Tuesday, January 18, 2005
Jerry's post about the violinist Nicola Benedetti, who might sell more albums based on sex appeal rather than her talent as a musician, raises an important question: What is our goal as musicians? To sell albums or to make art?
The answer to this question would probably vary depending on who was asked. Posed to the artist, I'm pretty sure the answer would be the latter. But directed at the president of a big-name record company, I bet the answer might be different. And probably at odds with his or her artists' aims.
To her credit, Ms. Benedetti seems to understand the possible ramifications of her recent deal--her spokesman Ian Roberts issued the following statement: "Nicola wants to keep to her core of classical music, but modernise without losing standards." And just what would happen if she began to lose her standards? Well, she'd run the risk of being branded a "sellout" by both peers and critics, if they haven't already made that judgement.
The music business has it's fair share of these artists, and each instrument can most likely claim at least one. Among saxophonists, Kenny G as long been the bearer of this burden (all the way to the bank, I might add!). The truth is that many of these so-called "sellouts" are fine musicians, Mr. Gorlick included. They've simply chosen a path in music that might be a bit more lucrative than the path that you or I have chosen.
But the issue then becomes the hype or overhype surrounding the artists. This is precisely why Anthony Tommasini wrote such a scathing review of Lang Lang's Carnegie Hall recital in The New York Times. Because Deutsche Grammophon had built up such expectations about the event, who can fault Mr. Tommasini for his reaction when, to his ears, the performance didn't live up to the hype?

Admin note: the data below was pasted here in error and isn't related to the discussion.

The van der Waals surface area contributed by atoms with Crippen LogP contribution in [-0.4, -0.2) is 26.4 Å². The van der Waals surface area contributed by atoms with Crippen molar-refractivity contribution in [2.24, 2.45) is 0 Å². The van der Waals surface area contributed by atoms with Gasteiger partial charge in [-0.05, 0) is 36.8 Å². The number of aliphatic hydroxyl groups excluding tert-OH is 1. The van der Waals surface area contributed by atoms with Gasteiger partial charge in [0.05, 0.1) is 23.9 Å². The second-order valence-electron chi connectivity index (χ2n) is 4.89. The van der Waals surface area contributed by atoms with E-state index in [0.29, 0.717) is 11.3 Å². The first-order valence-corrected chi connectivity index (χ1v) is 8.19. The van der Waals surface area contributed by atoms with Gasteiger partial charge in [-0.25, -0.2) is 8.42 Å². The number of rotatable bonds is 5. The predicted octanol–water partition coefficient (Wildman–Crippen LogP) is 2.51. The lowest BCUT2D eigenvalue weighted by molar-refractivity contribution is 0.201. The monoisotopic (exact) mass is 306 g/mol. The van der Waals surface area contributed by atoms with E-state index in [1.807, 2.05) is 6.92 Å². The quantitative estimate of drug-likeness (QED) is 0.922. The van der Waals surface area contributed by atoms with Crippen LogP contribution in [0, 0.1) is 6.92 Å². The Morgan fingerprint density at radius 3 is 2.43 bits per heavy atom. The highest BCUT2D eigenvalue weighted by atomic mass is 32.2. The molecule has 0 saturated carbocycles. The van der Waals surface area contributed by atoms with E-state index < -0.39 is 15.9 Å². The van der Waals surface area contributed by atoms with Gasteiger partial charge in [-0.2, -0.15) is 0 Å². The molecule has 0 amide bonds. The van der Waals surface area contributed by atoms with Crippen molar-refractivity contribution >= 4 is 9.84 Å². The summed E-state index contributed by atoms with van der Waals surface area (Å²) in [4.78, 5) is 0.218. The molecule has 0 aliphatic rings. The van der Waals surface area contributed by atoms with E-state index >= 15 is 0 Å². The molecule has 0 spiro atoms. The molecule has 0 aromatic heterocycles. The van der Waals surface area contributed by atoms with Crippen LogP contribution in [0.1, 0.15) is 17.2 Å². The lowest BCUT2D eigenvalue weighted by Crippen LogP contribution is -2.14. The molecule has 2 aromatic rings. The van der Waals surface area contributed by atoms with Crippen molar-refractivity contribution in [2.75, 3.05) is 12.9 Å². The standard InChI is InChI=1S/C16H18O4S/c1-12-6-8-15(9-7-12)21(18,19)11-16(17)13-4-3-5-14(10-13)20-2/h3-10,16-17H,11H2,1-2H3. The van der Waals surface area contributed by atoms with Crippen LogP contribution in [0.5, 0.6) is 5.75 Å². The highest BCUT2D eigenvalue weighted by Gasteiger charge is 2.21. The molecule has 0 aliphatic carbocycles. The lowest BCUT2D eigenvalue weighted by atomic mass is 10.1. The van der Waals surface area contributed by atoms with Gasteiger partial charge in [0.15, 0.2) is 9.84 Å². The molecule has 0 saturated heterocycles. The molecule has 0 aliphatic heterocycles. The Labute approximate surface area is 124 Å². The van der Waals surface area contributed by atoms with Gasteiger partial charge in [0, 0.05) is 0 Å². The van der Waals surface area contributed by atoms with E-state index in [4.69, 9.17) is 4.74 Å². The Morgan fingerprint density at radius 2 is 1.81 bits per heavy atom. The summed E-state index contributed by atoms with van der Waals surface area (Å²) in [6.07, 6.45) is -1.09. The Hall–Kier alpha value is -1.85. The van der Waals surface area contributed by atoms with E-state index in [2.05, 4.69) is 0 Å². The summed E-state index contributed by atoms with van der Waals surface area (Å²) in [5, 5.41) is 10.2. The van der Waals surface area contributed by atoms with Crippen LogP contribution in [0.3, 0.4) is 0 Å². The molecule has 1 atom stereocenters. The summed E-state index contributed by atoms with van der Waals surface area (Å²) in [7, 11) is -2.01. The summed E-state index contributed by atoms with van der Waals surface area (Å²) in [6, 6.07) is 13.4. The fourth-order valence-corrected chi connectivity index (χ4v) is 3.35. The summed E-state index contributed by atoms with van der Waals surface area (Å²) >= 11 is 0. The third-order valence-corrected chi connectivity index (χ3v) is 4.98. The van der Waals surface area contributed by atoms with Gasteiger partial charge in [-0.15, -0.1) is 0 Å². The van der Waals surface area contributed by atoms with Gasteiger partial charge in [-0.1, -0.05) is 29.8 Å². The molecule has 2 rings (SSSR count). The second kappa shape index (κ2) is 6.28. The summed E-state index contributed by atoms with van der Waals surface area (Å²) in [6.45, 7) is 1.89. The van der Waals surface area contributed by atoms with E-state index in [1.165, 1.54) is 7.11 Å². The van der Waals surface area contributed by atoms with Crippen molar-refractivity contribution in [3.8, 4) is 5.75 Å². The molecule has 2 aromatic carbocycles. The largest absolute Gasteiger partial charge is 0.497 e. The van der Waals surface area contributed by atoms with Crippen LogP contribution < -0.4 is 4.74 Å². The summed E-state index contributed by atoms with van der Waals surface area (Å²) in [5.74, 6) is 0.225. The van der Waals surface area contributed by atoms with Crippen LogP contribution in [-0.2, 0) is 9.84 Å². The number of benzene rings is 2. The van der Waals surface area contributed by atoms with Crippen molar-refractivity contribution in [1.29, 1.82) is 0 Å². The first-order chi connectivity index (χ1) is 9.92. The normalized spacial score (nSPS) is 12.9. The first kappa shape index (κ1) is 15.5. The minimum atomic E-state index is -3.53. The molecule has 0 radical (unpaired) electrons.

Performers and composers want to make music and share their art with the public. Record companies want to sell albums. In a way, these two goals are quite similar--at their core they both are about allowing people to enjoy music. Yet they couldn't be more different. Is there a way to bridge the gap between these competing aims or perhaps just create more common ground?
Praised by The New York Times as "an inventive musician . . . fresh and surprising," saxophonist Brian Sacawa has firmly established himself as an important contemporary voice for his instrument. He is active as a soloist, recitalist, and chamber musician throughout the United States and is the co-founder of the new music duo Non-Zero with percussionist Timothy Feeney.
He has given premieres of over thirty works by both established and emerging composers, including Michael Gordon, Bright Sheng, Andrew Mead, Oliver Schneller, Ken Ueno, Beata Moon, Hillary Zipper, and Scott McAllister, among many others. Named the Baltimore CITYPAPER’s Critic’s Choice for Classical Music in 2002, he is the recipient of awards for solo performance from both national and international competitions.
Sacawa's versatile career has led to appearances with the St. Petersburg Philharmonic, the Detroit Symphony Orchestra, the New World Symphony, Harvard Group for New Music, New Music Brandeis, Bargemusic, and at meetings of the ISU Contemporary Music Festival, World Saxophone Congress, North American Saxophone Alliance, and New England Saxophone Symposium.
Brian holds degrees from the University of Michigan, the Peabody Conservatory, and the University of Massachusetts Amherst, where he studied with Donald Sinta, Gary Louie, and Lynn Klock. He has recorded for the Equililbrium, Naxos, and BiBimBop recording labels.See Brian's other blog
Sounds Like Now